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Introducing the Hulas of the Papuan coast


HELLO PNG ATTITUDE! My name is Mary Ligo–Fishburn and I come from Hula village in the Rigo sub-district area of the Central Province in Papua. I have now lived in Australia with my family for over fifteen years.

I am proud to hail from a particular race of people called the Hulas. This name is originally derived from our early traditional name of Vula before the coming of the missionaries to the central coast.

The people are mostly Christians, peace-loving, good-natured and of friendly disposition. We are Polynesian in appearance.

Since the early 18th century, our ancestors were converted by Christian explorers-cum-missionaries from the London Missionary Society (LMS) protestant order of England.

The LMS first came to several Hula coastal villages from their South Sea missions based in Samoa, Tonga and Rarotonga.

The early lay-missionaries taught our people the traditional Polynesian skills of basket-making, mat-weaving and carving artefacts from wood and traditional jewellery-making from sea-shells, a unique type of singing (Ute), and certain Polynesian chanting songs.

The LMS church spread similar Christian influence up and down the coastal villages of Papua. After World War II in the 1960s, the last Polynesian missionaries left to return to their South Sea home ending the era of the Polynesian missionaries in Papua with the emergence of locally trained pastors to carry on the church’s work to this day.

Not much is known of the Hulas, or where they originated from when they first came to settle on the south coast of Papua. The Hulas could possibly have inherited their features from some mixed-blood ancestral links to Polynesians, Melanesians and Micronesians.

The Hulas, both men and women, are generally very attractive looking with their long straight or curly hair, light-brown skin and fine facial features.

Many people say they very much resemble similar the Malay seafarers who were some of the early explorers along the Papuan coast.

In future I will share with you a little more about the Hulas, our unique lifestyle, Christian upbringing and friendly culture. I’ll also let you know what I am involved in right now in Australia to help my Hula community back home.

I am very grateful to Keith Jackson and want to thank him for letting me share my story with readers on PNG Attitude. This blog is a great way to improve relations between Australia and PNG. Tanikiu kamuvagi (Hula for thank you very much).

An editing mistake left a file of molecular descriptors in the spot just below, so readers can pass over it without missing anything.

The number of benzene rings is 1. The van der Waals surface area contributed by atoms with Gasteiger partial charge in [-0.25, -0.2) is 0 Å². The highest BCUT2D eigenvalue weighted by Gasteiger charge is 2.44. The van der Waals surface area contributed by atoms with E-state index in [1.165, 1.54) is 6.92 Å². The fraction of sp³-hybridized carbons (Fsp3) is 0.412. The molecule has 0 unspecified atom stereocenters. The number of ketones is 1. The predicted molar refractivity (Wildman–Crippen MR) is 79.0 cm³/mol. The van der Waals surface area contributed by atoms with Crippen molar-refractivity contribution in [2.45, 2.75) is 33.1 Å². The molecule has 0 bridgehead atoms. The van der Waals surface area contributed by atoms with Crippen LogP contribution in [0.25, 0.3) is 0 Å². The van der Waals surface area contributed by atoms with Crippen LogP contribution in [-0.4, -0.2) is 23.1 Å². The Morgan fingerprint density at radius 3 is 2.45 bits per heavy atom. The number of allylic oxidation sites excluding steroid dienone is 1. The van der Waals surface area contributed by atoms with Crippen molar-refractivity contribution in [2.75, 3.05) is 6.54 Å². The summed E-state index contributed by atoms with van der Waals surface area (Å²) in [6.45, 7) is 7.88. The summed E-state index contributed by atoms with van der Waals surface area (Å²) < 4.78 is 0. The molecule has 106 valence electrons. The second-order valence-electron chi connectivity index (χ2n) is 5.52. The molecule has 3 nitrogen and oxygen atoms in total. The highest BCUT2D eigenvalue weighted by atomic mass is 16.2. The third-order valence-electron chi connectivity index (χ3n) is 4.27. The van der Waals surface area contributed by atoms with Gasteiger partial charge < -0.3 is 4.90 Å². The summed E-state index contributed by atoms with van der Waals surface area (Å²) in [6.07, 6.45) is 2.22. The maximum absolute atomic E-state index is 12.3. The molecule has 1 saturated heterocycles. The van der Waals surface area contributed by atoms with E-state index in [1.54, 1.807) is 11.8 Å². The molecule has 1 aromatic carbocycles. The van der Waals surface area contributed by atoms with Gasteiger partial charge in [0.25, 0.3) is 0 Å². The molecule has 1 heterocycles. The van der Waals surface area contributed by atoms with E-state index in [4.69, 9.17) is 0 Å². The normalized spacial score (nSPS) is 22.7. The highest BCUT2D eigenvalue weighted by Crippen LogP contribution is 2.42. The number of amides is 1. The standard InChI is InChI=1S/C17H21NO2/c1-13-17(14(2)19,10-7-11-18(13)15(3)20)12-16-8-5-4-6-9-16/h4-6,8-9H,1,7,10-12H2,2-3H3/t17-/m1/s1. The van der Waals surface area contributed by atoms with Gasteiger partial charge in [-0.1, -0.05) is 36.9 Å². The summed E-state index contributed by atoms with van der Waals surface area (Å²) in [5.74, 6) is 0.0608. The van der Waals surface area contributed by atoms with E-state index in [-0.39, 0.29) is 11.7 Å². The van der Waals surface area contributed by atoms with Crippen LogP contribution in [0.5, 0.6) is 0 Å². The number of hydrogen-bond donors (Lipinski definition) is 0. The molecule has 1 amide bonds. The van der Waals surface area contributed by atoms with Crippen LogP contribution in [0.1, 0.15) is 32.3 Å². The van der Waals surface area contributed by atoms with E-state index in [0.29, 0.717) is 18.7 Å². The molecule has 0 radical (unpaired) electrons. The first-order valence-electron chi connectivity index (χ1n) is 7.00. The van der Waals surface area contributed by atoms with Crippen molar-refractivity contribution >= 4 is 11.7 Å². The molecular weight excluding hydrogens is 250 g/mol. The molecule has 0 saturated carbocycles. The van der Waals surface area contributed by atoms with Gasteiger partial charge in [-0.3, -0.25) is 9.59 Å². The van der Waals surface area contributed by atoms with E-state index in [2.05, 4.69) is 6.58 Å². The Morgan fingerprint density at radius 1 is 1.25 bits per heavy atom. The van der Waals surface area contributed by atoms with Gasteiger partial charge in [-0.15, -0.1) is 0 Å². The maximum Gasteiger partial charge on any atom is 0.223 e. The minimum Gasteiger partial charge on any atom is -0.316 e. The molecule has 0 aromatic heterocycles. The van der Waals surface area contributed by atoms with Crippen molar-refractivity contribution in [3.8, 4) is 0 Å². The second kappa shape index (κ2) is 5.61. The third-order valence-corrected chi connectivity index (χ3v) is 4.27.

Note: I am also grateful to my former Hohola suburban neighbour and Kila Kila High School friend, Reginald Renagi, in encouraging me to send this short introduction of my people as a feature article for PNG Attitude.


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Geoff Hancock

Mary passed away two years ago John.

John Tongia

To the owner/creator of PNG Attitude, I say congratulations and a job well done on getting this forum going.

It is a great forum for all PNGeans to communicate to look for others they are interested in and share information.

John Tongia

Hi Mary - I do remember you and your husband Bill Fishburn very well and am wondering if you both still reside on the Gold Coast in Queensland.

I am currently working in Port Moresby but I have my home in Logan City, south of Brisbane.

My father's mother, Rona Martin, is a daughter of Pala Kana from Babaka village in the Rigo Sub-District. Pala married a patrol officer back in the day. He originated from Scotland.

Anyhow, I was surfing Google for some Motu words and their true meaning as my mother is from Hanuabada and I stumbled across this page.

I recognised your name hence why I am saying hi and am amazed at some of the commentary from others on this forum. My hi to Bill as well.

Madeleine Ruga

Please advise Trevor Connell that in answer to his search for Oko Ruga, I know her and she is now a retired public servant and resides in Port Moresby.

Trevor Connell

Hello Mary - I visited Hula back in 1970 and met a person there who looked after us well. We met again late in 1974 in Tapini. I'd like to get in touch with her again.

Do you have a contact still in Hula who might have some information. Her name is Oko Ruga.

Thank you for any assistance.

Madeleine Ruga

Thanks Aunt Mary, your piece on Hulas definitely made it possible for Andy Cox to bring his mum, Kila Eli-Cox, back to Hula after more than 50 years.

The reunion with family/friends/relatives was a wonderful time and, though time was limited, we were left with a lot of memorable moments.

Thanks once again for your piece on Hula and thanks to PNG Attitude for the connection.

Vulaa Nauna (Hula = 'Child of Hula').

Andy Cox